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Despite ceasefire, most Gazans seeking medical care still can’t enter Israel

Many treatments, including chemotherapy, unavailable in Hamas-ruled enclave; Israeli military says only ‘urgent’ cases allowed into Israel due to security situation

In this photo from March 26, 2017, Palestinian residents of the Gaza Strip pray as they wait on the Israeli side of the Erez terminal to cross into Gaza. (AP Photo/Tsafrir Abayov, File)
In this photo from March 26, 2017, Palestinian residents of the Gaza Strip pray as they wait on the Israeli side of the Erez terminal to cross into Gaza. (AP Photo/Tsafrir Abayov, File)

Even though a fragile ceasefire has put an end to the fighting between Israel and Hamas terrorists, many Gazans with permits to enter Israel for medical treatment were still unable to do so on Wednesday.

Israel issues permits for Gazans who receive referrals to hospitals in Israel and the West Bank for treatments not available in the blockaded coastal enclave.

The Israeli military closed the crossings during the 11-day war last month between Israel and Gaza-based Palestinian terrorists. After the ceasefire, the Defense Ministry announced that Gazans seeking medical treatment in Israel would once again be allowed to enter.

But Israeli officials later clarified that only Gazans in need of “life-saving” treatment will be allowed to cross at the present time.

“In light of current situation assessments, the only patients who can enter Israel from Gaza are those who need life-saving medical care and those whose lives are in immediate danger,” said the military’s liaison to the Palestinians, known widely by its acronym COGAT.

Salwa, a Gaza resident with cancer, holds a three-month entry permit that allows her to enter and exit Israel to attend chemotherapy sessions at Jerusalem’s Augusta Victoria hospital.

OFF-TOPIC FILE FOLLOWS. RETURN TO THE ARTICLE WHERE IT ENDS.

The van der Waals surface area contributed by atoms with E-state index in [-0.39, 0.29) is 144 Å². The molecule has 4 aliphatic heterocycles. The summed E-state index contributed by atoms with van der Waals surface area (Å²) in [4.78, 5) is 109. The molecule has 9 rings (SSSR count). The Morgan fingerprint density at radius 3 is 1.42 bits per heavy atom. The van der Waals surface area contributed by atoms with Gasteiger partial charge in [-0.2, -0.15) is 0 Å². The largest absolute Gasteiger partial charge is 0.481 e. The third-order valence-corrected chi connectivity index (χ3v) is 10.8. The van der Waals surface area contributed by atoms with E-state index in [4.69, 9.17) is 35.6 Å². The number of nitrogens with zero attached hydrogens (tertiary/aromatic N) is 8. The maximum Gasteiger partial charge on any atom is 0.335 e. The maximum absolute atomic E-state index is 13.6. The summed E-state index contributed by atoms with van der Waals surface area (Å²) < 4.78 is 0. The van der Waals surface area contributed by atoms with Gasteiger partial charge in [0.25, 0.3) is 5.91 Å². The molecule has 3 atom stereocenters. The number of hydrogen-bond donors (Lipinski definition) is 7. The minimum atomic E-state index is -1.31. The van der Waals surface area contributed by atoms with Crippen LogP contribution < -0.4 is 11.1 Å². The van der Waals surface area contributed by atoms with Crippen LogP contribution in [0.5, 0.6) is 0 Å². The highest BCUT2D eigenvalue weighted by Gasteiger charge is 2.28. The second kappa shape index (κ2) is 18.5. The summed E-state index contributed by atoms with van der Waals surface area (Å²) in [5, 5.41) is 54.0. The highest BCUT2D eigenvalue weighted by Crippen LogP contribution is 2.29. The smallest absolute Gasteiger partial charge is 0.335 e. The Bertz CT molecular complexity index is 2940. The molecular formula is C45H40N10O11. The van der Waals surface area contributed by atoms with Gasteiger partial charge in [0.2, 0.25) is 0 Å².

Since the war, Salwa — whose name has been changed to protect her privacy — has repeatedly sought to enter Israel, only to be turned back. Her last chemotherapy session was scheduled for May 23, but she missed it due to the new restrictions.

“Every day we call them or go to the checkpoint, only for them to say that we can’t go through today, either. It’s terrible to watch her slowly fall apart, and know we can’t help,” Salwa’s husband, who spoke on condition of anonymity, said in a phone call from the northern Gaza Strip.

Salwa’s husband rejected the notion that his wife’s chemotherapy was not “urgent.”

“These are complex treatments, and they need to be taken on time. If she doesn’t get her treatment, her condition could deteriorate further,” he said.

Israel and Egypt have blockaded the coastal enclave since 2006, imposing tight restrictions on the movement of people and goods. Both countries argue that the blockade prevents Hamas terrorists from posing an even more serious security threat.

Rights groups lament the impact the restrictions have had on Gaza’s civilian population. Many Gazan hospitals are poorly equipped and many medical procedures — such as chemotherapy for cancer patients — are simply not available in the Strip.

During the recent round of fighting between Israel and the Hamas terror group, Israel shut down all the crossings with the Gaza Strip. Only a few exceptions were made for specific aid convoys to enter the coastal enclave during the fighting. According to the Israeli military, Palestinian terrorists bombarded the convoys, wounding a soldier.

Palestinians leave the Makassed hospital in East Jerusalem, September 9, 2018. (Mahmoud Illean/AP)

At the same time, Israeli authorities have accepted far fewer referrals from Gazans seeking urgent care since the escalation.

According to the rights group Physicians for Human Rights-Israel, only 7 percent of urgent requests were accepted by Israeli authorities between May 25 and May 31. Before the current escalation, the acceptance rate was around 66 percent.

On Monday, 62-year-old Gaza resident Ahmad Abd al-Harati died after his referral for urgent care at the al-Makassed Hospital in East Jerusalem was denied. Abd al-Harati suffered from a tumor in his tongue and throat, according to PHR-I.

A number of human rights groups, including PHR-I, have petitioned the Supreme Court to examine the new policy. A date for a hearing has yet to be set.

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